Today marks the last weekend of my last academic summer holiday in my LIFE. :O Good thing I didn’t quite waste it. On Saturday, I attended a cheese workshop at Hullet House. The workshop was part of a 5 day festival organized by One Minute Before called Cheese Refiners Days. They invited 2 cheese refiners from France, Philippe Marchand & Dominique Bouchait, to give a series of talks.
In addition, Chef Philipe Orrico of Hullet House and Food Designer Loïc Serot also took part in the festival. More information on this site. I miss French cheese soooo much I had to join!
As my sleeping schedule was so screwed up for the past month, I couldn’t sleep until 5 am, but had to wake up at 9:30 to get to Hullet House in time for the 11 am workshop. :S I had a massive headache that morning, but thankfully a lot of good cheese and wine woke me up.
First of all, Monsieur Marchand gave a talk on the origins of cheese. He identified the different categories of cheese, which I don’t really remember, but looked it up on his website afterwards. They include:
1) Les pâtes fraîches: fresh cheese
2) Les pâtes molles à croûte fleurie: soft cheese with a bloomed rind
3) Les pâtes molles à croûte lavée: soft cheese with a washed rind
4) Les pâtes persillées: blue cheese
5) Les pâtes pressées non cuites: pressed cheese which is not cooked
6) Les pâtes pressées cuites: pressed and cooked cheese
7) Les pâtes fondues: cheese fondue
8) Les recuites: cheese made from cooked whey (which is called lactosérum in French…that’s so cute! haha. it DOES look like sérum)
9) Les fromages de chèvre: goat cheese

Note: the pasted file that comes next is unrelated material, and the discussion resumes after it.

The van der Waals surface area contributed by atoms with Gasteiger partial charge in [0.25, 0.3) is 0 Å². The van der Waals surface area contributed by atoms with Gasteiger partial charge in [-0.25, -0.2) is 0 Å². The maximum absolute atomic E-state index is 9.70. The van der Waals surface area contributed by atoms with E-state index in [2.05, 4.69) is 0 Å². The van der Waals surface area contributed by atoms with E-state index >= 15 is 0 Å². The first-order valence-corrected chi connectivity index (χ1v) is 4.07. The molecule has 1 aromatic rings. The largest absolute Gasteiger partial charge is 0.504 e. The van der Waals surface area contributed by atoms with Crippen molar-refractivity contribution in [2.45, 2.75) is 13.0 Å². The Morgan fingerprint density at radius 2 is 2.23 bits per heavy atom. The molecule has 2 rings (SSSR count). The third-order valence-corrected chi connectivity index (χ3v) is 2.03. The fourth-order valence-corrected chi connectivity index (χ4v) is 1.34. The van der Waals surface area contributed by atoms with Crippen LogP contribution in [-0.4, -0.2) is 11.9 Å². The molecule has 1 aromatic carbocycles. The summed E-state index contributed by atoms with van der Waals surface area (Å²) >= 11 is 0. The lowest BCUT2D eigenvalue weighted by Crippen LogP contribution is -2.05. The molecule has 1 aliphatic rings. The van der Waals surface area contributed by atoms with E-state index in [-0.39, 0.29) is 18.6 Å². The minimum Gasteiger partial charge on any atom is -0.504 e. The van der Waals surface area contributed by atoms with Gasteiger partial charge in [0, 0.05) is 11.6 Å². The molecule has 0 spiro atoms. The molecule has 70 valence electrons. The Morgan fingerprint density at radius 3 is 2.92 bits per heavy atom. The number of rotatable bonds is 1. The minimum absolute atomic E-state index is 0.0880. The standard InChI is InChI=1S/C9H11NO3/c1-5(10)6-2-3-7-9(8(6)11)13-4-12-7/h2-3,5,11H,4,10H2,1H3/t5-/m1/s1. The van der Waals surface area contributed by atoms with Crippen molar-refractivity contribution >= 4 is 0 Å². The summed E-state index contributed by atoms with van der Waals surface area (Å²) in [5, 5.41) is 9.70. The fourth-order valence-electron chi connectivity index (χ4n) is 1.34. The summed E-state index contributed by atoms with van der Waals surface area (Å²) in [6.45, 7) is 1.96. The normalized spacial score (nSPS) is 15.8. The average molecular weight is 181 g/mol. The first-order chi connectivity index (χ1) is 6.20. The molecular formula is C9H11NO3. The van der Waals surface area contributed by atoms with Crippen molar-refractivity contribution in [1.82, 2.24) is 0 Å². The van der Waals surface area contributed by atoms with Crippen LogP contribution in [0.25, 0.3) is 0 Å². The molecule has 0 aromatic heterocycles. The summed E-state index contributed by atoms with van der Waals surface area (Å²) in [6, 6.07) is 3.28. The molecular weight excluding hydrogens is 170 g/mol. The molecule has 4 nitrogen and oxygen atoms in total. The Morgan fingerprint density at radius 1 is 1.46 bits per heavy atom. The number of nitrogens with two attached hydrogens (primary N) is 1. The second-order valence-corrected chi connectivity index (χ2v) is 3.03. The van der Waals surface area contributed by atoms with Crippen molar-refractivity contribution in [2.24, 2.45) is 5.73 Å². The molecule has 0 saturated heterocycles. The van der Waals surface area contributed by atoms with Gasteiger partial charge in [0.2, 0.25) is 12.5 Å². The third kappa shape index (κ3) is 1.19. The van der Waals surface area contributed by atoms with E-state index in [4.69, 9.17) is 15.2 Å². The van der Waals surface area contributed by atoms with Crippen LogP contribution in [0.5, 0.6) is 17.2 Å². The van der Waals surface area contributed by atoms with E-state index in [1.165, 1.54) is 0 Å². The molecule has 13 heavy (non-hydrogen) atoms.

Monsieur Bouchait also gave a little introduction about what a cheese refiner does. Basically, they refine cheese. He has his own gave for refining his cheeses, and everyday, he would have to go and check up on every block of cheese to decide what to do with them: turn them over, add stuff to it, leave it alone, or decide that it’s ready to sell, among other things. Don’t think this is an easy job though; Monsieur Bouchait has tens of thousands of cheeses, and some of them can weigh 40-50 kg. Some need to be turned over DAILY! So you definitely need to be strong.
Monsieur Bouchait also recently became a Meilleur Ouvrier de France 3 weeks ago, which is a title awarded to craftsmen who win a competition held every 4 years. Not only cheese refiners can get this award – other categories include chocolatiers, bakers, weavers, photographers. To get the award in cheesemaking, he was tested in cheese identification (name, production, age), cheese cutting, cheese making, etc. At the workshop was a table of cheese pieces he created, decorated according to the region or characteristics of the cheese.
Of course we got to taste some cheeses, accompanied by wines provided by LKF Wines. Unfortunately I didn’t write down the names of the cheeses. I remember there was Chabi cendré (goat cheese covered in ashes), Shropshire (an English blue cheese with an orange colour), and several kinds of chèvre. While this was happening, we were also being filmed by a French television crew…so anyone in France, watch out for me on French TV! LOL